Corvair Engine Case

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Once I got the case cleaned up (I decided to use the turbo case since I had no way of measuring any problems that may have been imposed on the first case when the crank broke), I masked it off to paint it.

After painting the case, I painted the studs.

This is what happens when you do not mask very well (I had to repaint).

With the second half, I elected to paint the studs first (you'll notice that I also elected to wait until after painting to replace the missing studs).

Then I masked the studs and the rest of the places I did not want paint (notice I was able to use the same masks for the holes from the first case).


Once I had the case halves painted and cleaned it was time to assemble them. First I needed to build a stand to hold the case in for assembly. The first picture shows me welding one side and the second is the finished product (I painted it after the case halves were joined). Notice the cutouts to clear two of the head studs.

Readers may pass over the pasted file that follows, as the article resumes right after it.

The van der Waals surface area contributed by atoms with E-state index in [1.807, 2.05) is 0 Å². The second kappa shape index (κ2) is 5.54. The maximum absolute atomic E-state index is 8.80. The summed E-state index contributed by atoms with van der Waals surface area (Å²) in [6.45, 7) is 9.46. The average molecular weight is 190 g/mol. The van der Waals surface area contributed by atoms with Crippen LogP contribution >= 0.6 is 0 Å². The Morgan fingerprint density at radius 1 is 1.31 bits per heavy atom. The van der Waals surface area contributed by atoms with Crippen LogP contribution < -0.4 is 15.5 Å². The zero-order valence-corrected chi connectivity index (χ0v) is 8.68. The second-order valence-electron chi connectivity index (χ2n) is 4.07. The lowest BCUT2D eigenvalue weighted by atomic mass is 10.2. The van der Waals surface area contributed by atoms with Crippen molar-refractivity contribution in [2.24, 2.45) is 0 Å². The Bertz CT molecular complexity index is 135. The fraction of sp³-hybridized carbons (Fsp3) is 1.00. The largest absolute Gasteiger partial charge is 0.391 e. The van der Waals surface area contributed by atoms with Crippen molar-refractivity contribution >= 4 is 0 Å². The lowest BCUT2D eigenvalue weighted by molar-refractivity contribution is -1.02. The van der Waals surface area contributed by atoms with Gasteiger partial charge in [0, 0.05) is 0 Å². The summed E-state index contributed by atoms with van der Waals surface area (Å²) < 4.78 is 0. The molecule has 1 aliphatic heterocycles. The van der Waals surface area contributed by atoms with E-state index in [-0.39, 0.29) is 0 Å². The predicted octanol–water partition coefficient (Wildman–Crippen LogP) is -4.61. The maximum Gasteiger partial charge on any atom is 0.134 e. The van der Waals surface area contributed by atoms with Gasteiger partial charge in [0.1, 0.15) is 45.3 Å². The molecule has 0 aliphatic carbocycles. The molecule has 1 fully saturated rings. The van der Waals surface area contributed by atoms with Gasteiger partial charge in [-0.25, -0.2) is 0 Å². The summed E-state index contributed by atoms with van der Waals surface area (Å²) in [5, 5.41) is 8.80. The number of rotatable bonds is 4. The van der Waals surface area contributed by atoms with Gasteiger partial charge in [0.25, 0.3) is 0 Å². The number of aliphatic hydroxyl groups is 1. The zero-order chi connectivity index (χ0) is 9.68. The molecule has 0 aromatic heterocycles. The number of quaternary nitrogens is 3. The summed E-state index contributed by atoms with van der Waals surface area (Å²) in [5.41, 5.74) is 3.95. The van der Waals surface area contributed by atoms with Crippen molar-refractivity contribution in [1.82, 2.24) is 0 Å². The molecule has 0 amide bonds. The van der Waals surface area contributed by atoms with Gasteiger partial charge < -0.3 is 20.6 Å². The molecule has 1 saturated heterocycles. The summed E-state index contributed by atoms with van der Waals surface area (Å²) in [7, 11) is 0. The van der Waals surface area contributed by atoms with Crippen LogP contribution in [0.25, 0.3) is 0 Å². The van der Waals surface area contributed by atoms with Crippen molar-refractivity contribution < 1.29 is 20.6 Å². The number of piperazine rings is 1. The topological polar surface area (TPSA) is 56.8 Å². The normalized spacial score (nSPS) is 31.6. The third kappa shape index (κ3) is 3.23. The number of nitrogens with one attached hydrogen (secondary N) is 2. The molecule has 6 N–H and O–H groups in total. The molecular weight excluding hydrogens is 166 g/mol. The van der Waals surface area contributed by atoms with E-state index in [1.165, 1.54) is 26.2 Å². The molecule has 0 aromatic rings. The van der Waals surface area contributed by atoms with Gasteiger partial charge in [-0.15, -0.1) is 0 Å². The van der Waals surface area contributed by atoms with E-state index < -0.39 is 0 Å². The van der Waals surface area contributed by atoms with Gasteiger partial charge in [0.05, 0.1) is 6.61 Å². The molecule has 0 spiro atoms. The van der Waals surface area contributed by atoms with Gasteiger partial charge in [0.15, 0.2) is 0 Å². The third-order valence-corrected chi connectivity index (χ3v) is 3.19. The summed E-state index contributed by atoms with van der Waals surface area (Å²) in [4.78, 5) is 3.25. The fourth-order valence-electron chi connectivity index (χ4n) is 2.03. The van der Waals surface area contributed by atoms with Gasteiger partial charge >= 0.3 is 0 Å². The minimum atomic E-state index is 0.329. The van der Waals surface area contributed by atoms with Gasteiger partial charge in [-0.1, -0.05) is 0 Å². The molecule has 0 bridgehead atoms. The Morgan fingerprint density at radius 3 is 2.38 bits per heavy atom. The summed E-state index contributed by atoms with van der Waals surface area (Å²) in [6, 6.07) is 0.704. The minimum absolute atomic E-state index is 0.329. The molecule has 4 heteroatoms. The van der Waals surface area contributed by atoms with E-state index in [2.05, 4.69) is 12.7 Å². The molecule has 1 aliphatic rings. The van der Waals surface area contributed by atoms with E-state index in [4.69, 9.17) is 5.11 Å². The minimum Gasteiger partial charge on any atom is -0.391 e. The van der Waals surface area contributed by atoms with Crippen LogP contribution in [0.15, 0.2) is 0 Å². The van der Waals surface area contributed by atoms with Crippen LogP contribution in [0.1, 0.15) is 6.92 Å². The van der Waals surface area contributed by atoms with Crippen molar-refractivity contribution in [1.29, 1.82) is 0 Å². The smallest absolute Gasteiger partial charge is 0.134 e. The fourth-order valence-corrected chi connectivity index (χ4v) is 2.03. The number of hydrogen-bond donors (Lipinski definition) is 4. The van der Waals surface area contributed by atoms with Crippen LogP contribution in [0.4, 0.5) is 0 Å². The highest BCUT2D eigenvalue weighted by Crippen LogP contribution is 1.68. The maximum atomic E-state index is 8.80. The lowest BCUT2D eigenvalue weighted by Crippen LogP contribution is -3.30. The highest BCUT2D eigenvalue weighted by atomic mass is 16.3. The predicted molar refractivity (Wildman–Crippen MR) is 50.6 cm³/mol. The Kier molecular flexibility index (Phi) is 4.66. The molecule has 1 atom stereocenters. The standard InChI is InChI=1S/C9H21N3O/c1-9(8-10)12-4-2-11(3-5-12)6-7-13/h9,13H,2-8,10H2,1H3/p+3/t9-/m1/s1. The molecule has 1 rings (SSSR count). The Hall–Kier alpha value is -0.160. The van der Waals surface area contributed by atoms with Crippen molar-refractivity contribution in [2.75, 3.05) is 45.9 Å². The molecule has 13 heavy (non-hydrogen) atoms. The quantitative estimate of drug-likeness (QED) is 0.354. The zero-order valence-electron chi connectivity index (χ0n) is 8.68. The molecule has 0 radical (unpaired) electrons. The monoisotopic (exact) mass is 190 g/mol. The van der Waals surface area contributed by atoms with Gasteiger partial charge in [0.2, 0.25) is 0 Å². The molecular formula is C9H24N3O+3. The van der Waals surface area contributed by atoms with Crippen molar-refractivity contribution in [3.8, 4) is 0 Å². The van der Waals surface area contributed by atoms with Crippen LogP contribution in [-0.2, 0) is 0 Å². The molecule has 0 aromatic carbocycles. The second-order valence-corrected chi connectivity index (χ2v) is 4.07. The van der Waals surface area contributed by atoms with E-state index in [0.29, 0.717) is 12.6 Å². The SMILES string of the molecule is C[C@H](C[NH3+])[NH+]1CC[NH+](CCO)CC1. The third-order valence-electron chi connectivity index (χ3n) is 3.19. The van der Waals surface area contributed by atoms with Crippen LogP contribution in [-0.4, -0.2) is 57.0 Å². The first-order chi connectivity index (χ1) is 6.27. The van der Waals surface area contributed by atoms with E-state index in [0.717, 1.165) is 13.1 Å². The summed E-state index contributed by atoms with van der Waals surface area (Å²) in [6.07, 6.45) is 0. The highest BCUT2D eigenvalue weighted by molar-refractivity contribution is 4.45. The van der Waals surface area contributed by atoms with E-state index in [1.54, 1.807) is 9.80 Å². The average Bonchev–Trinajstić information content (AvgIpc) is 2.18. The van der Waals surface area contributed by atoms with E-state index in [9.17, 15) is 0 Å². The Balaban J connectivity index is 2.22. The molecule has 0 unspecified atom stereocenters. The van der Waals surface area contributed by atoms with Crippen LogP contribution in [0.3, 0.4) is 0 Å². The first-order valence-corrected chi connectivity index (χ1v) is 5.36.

Here I am checking the surface of the case. I did both sides before I began.

Next I put the camshaft in. Do not use any lubricant at this time since we are going to use plastiguage.

Then the crank (again no lubricant).

Next, I put small strips of plastiguage on the appropriate parts and then put the second half on.

Thread lubricant on the threads and in the nuts.

Torque to the required setting in 5 ft/Lb increments while using a dead blow mallet between torque changes.

Then undo all bolts and remove case half to check plastiguage.

When all is well, you put the crankshaft and the camshaft back in place so that the timing marks line up.

Don't forget to use assembly lube this time!

Then repeat previous procedure: top half in place, anti-seize on threads, torque, beat, torque again...

Both halves are now together and my oldest daughter shows off the engine stand she helped assemble.

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